David Stairs

There’s a lot of building going on in Kampala. The Queen is coming to Uganda, and there is a meeting of Commonwealth Nations scheduled also. Some of the construction, built upon the ruins of long past civil wars, seems as though it ought to have been finished a lifetime ago. Other, like the hotels springing up seemingly overnight, crowds out open space as if superfluous, climbing atop and astride existing buildings like a parasitic life-form.

Most of this construction, if multistory, consists of reinforced concrete erected, slab-like, resembling the double-decked freeways built in America in the 50s, fallen into disrepute since the 1989 California Loma Prieta Earthquake. These structures, erected with the same type of carpentered forms used on Interstate overpasses, are supported by a thing uniquely African: construction poles. Where one might find scaffolding elsewhere, in Uganda poles frame, uphold, and otherwise reinforce the nation.

It is intriguing the first time one happens upon a pole-encased new construction site. The dissonance between a modern metropolis’ concrete and glass office buildings arising from the remnants of second-growth hardwood invites the camera lens into what should otherwise be the domain of an architectural intern.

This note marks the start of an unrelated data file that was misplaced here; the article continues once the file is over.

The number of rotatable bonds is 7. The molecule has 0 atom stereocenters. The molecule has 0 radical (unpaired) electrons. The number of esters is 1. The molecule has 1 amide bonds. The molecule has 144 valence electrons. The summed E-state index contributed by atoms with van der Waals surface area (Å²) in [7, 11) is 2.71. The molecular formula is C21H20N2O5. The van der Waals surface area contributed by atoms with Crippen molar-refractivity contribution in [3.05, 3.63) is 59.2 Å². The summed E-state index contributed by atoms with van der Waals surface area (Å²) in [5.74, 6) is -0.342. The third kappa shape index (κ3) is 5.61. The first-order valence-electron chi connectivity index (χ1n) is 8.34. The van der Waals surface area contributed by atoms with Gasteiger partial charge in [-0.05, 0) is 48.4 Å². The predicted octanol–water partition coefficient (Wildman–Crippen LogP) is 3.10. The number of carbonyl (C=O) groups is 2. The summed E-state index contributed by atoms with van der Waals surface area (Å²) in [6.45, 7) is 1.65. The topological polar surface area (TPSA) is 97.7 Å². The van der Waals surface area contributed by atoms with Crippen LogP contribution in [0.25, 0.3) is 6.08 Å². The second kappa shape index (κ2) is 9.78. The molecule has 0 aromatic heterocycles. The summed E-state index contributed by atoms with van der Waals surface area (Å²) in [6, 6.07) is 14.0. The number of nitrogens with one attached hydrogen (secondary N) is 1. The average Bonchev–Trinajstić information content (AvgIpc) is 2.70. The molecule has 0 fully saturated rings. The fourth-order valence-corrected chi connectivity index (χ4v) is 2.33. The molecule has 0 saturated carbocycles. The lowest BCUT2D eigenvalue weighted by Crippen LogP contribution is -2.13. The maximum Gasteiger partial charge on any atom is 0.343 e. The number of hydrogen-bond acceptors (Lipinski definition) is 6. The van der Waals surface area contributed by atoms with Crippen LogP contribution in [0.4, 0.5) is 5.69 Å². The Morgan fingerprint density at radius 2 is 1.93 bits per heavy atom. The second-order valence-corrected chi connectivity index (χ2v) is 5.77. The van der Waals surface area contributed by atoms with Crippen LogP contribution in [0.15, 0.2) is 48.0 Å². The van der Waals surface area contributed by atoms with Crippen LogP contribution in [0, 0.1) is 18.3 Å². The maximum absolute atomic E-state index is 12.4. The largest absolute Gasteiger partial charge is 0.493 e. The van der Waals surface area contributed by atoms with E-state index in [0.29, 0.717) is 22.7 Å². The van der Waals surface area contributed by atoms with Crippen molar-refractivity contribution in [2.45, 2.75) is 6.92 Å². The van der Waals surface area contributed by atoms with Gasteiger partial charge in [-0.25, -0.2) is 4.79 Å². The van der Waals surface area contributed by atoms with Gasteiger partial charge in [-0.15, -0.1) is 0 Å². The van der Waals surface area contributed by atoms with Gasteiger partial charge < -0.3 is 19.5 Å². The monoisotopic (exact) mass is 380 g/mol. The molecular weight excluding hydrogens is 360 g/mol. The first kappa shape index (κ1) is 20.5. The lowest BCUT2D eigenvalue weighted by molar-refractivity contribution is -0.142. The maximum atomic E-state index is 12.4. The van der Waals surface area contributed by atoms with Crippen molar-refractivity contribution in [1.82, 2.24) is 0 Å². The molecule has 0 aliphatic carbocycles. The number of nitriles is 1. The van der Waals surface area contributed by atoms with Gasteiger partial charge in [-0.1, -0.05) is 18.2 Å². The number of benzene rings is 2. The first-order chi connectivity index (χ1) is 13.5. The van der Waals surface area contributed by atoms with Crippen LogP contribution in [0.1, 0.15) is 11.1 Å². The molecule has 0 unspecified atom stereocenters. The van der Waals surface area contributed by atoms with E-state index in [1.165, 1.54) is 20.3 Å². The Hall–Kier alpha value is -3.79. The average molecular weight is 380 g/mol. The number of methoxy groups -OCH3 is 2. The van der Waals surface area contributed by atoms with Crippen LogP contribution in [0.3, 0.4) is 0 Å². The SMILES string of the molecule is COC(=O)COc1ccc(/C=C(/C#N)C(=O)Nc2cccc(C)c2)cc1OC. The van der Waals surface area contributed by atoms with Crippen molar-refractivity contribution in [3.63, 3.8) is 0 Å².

It doesn’t matter what type of building one encounters large or small, although bigger ones seem to warrant the excess of concrete. But even modest apartment buildings made from bricks are temporarily supported by the ubiquitous poles. Construction sites are normally incongruous with their surroundings, causing temporary chaos and confusion in the name of apparent progress. But pole-supported sites, so completely natural to people hereabouts, seem doubly odd to an outsider.

Methods of raising concrete several stories range from concrete lifts, to wheelbarrow ramps, to, believe it or not, bucket brigades on cantilevered steps. The award for most supporting poles goes, hands-down, to the tower rising out of the new hotel going up at Garden City Shopping Mall. It resembles a cross between Fort Apache and something from medieval Japan.

Ugandans love cement anyway. They use it for everything from artworks to ornamental moldings to carved planters. One simply cannot argue with a material that neither weakens nor rots under the effects of torrential tropical rains.

Structures both plain and fancy are built under the same rubric, which will always conform to the prevailing fashions of local construction. Some airy-looking structures would seem to hardly require tons of reinforced concrete, while other bunker-like buildings seem almost too heavy to stand in spite of any number of poles. In spite of all appearances, I must admit having watched as buildings slowly cured and eventually emerged from their forest of poles. I can safely report I have also never been in a Ugandan building when it collapsed. Knock wood.

David Stairs is the founding editor of Design-Altruism-Project

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